Tuesday, May 25, 2010
5/26 Report - Big Waves - Little Erosion
Photo Tour of Select Treasure Coast Treasure Beaches.
Photo of Beach at Sebastian Looking South Towards McLarty Museum.
We've been waiting for rough seas for sometime. Some pretty nice waves finally showed up, especially in southern St. Lucie County even though there wasn't much wind. Surfers were out in numbers around the Walton Rocks area.
Photo of Wabasso Looking South Towards Disney.
I often say that it takes more than big waves to create erosion. That was proven today. There were some pretty good waves, but they were hitting directly on the beach rather than at an angle. The best and most productive cuts, in my opinion, are those created when the wind is blowing from the north and the waves are hitting the beach at a good angle.
Turtle Trail Beach Access Looking North.
The most promising spot I saw all day was north of Seagrape Trail.
You can see here and in the last photo, where about 15 yards of sand (less at the spot of this photo) was recently piled in front of the dunes. You can see the plantings lined in rows on top.
That will keep old items from being washed out of the dunes until that new sand is gone. And that could happen in a day or two if we every got a good storm. Until then, the dunes as a source of shipwreck items has been pretty much removed up in those areas where the beach renourishment projects were recently completed.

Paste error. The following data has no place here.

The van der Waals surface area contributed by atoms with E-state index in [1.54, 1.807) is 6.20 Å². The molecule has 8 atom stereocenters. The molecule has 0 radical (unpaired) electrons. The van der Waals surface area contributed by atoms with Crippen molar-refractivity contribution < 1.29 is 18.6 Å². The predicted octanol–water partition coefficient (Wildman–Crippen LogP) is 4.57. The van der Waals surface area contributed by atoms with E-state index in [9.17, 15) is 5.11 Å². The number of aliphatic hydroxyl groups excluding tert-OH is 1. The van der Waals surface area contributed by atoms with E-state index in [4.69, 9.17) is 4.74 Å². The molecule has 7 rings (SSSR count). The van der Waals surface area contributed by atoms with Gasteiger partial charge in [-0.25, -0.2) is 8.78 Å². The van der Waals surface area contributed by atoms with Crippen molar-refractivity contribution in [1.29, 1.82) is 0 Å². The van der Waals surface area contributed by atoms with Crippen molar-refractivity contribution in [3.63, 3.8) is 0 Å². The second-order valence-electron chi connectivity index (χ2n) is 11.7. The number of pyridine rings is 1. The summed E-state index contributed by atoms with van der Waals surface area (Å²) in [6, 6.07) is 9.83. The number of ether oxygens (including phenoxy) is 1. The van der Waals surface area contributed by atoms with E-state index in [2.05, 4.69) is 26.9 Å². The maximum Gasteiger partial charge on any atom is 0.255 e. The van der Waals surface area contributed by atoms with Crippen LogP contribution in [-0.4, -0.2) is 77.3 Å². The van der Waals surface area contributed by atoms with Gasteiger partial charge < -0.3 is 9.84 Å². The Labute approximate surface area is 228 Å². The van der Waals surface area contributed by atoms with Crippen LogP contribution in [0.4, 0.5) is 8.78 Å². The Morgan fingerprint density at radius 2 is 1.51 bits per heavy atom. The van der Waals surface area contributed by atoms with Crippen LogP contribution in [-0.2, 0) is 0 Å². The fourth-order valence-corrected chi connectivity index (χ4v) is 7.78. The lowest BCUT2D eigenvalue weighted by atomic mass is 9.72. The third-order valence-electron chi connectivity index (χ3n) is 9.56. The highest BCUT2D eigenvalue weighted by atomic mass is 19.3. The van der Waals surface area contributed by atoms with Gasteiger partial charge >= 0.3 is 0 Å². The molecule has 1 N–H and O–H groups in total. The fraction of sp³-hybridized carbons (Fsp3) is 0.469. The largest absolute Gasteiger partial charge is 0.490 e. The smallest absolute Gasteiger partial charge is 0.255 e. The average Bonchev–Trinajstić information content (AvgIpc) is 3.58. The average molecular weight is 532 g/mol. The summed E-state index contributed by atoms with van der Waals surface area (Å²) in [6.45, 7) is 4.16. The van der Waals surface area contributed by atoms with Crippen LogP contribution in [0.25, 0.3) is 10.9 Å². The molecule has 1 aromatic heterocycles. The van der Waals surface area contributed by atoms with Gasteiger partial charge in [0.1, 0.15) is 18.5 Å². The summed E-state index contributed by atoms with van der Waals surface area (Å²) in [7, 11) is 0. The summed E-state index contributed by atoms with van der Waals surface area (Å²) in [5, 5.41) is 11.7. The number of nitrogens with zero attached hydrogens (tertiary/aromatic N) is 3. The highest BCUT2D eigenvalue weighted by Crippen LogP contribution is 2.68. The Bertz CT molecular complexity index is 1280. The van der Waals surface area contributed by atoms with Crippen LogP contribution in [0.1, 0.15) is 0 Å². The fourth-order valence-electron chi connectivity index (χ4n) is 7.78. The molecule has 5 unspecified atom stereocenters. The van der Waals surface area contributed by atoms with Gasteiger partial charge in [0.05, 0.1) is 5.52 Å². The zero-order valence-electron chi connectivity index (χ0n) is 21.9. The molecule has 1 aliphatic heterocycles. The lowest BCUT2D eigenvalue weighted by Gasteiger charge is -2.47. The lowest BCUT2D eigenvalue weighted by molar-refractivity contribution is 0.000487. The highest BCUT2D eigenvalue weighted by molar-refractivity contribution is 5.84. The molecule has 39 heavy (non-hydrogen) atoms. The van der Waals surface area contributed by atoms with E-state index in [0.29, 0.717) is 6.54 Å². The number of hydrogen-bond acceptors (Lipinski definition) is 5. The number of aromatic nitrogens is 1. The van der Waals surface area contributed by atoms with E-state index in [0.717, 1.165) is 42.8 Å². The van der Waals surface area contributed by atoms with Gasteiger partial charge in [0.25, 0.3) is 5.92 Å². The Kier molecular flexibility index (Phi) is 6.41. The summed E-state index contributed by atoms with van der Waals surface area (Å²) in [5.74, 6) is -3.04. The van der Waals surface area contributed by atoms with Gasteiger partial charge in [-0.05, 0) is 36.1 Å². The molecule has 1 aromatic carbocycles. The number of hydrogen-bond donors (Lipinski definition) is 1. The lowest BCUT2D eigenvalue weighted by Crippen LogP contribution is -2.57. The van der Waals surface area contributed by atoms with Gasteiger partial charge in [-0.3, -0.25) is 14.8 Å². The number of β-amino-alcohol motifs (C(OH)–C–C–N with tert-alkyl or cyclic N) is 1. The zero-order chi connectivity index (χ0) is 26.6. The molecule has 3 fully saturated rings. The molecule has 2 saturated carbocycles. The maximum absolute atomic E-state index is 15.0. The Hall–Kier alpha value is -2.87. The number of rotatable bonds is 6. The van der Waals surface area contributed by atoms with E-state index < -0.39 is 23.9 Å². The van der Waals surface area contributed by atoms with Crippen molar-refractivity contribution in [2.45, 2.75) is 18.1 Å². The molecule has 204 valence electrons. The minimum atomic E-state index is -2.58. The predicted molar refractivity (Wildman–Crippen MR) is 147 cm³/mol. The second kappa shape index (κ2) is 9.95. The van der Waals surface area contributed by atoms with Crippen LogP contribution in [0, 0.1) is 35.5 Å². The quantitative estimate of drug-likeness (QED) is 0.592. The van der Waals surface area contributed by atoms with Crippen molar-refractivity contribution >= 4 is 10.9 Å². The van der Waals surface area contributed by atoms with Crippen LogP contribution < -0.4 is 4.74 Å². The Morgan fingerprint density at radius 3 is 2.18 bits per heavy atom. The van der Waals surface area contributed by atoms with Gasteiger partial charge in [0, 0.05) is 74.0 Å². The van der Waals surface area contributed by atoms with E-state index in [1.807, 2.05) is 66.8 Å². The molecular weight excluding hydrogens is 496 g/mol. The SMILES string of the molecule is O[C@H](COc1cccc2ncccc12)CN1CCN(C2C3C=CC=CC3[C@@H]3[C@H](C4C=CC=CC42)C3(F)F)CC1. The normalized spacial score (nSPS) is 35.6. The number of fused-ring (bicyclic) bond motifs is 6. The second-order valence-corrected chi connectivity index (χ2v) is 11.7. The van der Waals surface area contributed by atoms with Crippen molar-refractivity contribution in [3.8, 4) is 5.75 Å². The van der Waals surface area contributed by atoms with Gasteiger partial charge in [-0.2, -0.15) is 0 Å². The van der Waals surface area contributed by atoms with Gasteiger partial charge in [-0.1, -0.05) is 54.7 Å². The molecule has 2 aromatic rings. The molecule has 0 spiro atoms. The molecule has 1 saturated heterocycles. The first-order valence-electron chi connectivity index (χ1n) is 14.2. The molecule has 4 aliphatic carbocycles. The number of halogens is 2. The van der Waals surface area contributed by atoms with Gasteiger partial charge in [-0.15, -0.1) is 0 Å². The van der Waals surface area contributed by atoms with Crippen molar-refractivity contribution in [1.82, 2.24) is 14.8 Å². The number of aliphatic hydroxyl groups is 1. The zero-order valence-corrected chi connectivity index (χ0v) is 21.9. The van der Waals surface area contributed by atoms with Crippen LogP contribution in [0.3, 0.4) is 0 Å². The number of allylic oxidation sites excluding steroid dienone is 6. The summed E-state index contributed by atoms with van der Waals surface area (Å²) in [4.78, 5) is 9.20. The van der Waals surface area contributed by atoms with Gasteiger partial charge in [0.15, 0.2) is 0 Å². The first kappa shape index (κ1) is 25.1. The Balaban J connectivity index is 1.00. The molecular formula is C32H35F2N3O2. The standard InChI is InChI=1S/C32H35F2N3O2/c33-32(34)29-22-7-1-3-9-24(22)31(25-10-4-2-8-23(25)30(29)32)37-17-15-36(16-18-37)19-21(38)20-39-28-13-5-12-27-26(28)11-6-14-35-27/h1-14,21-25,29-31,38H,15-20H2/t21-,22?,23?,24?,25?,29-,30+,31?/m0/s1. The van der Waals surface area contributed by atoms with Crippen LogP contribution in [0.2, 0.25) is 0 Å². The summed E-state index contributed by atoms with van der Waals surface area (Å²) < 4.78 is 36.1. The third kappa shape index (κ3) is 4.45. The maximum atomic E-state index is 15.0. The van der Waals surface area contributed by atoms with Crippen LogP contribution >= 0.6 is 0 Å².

John Brooks Park Looking North.
You can see that there is no erosion here. Notice the sea weed, which appears all along the Treasure Coast. Sea weed is a sign that light material is washing in rather than out.
I've shown this beach quite a few times recently. Notice that it is more sanded in than it was a few weeks ago. Even though there were some really nice surfing waves there today, there was no erosion.
Well, I've pretty much given you an idea of what the beaches are like along the Treasure Coast today. I didn't show all of the beaches, of course. I have other things to do. But I think you can see that even though there was a nice increase in the height of the seas, there was very little erosion.
I won't say there wasn't any erosion. I would be very surprised if that was the case. Somewhere, I'm almost sure, you can find some erosion if you go out and scout around long enough. My guess is that the more southern areas have a better chance, and areas around obstructions like jetties. But what I showed today are some of the more common shipwreck beach sites.
I'd look for a change in wind direction. North winds coupled with these swells could do some good, but there is an awful lot of sand to be moved.
Follow the sand. Follow the sand.